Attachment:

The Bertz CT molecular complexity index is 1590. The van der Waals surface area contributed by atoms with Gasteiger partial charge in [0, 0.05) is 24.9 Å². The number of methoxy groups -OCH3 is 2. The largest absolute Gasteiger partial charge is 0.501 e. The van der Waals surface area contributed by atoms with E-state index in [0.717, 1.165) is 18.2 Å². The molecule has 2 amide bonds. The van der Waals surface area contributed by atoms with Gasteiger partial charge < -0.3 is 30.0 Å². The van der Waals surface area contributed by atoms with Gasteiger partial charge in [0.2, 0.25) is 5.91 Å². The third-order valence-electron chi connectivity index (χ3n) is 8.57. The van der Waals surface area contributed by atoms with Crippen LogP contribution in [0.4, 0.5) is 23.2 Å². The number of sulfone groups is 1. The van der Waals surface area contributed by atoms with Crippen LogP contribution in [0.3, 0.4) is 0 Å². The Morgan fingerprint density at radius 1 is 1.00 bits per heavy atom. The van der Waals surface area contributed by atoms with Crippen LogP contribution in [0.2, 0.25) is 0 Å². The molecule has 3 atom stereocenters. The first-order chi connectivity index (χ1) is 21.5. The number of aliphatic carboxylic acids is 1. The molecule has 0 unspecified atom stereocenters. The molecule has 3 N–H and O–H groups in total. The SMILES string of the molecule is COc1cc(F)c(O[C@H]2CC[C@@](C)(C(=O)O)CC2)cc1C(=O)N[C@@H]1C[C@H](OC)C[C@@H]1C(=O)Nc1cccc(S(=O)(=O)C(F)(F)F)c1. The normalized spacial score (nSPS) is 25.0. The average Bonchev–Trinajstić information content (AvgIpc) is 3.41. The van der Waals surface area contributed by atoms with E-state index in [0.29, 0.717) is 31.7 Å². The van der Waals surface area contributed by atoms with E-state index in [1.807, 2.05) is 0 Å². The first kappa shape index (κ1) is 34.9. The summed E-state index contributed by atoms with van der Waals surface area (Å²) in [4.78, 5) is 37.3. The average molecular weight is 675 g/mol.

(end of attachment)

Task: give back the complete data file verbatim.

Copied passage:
The Bertz CT molecular complexity index is 1590. The van der Waals surface area contributed by atoms with Gasteiger partial charge in [0, 0.05) is 24.9 Å². The number of methoxy groups -OCH3 is 2. The largest absolute Gasteiger partial charge is 0.501 e. The van der Waals surface area contributed by atoms with E-state index in [0.717, 1.165) is 18.2 Å². The molecule has 2 amide bonds. The van der Waals surface area contributed by atoms with Gasteiger partial charge < -0.3 is 30.0 Å². The van der Waals surface area contributed by atoms with Gasteiger partial charge in [0.2, 0.25) is 5.91 Å². The third-order valence-electron chi connectivity index (χ3n) is 8.57. The van der Waals surface area contributed by atoms with Crippen LogP contribution in [0.4, 0.5) is 23.2 Å². The number of sulfone groups is 1. The van der Waals surface area contributed by atoms with Crippen LogP contribution in [0.3, 0.4) is 0 Å². The Morgan fingerprint density at radius 1 is 1.00 bits per heavy atom. The van der Waals surface area contributed by atoms with Crippen LogP contribution in [0.2, 0.25) is 0 Å². The molecule has 3 atom stereocenters. The first-order chi connectivity index (χ1) is 21.5. The number of aliphatic carboxylic acids is 1. The molecule has 0 unspecified atom stereocenters. The molecule has 3 N–H and O–H groups in total. The SMILES string of the molecule is COc1cc(F)c(O[C@H]2CC[C@@](C)(C(=O)O)CC2)cc1C(=O)N[C@@H]1C[C@H](OC)C[C@@H]1C(=O)Nc1cccc(S(=O)(=O)C(F)(F)F)c1. The normalized spacial score (nSPS) is 25.0. The average Bonchev–Trinajstić information content (AvgIpc) is 3.41. The van der Waals surface area contributed by atoms with E-state index in [0.29, 0.717) is 31.7 Å². The van der Waals surface area contributed by atoms with E-state index in [1.807, 2.05) is 0 Å². The first kappa shape index (κ1) is 34.9. The summed E-state index contributed by atoms with van der Waals surface area (Å²) in [4.78, 5) is 37.3. The average molecular weight is 675 g/mol.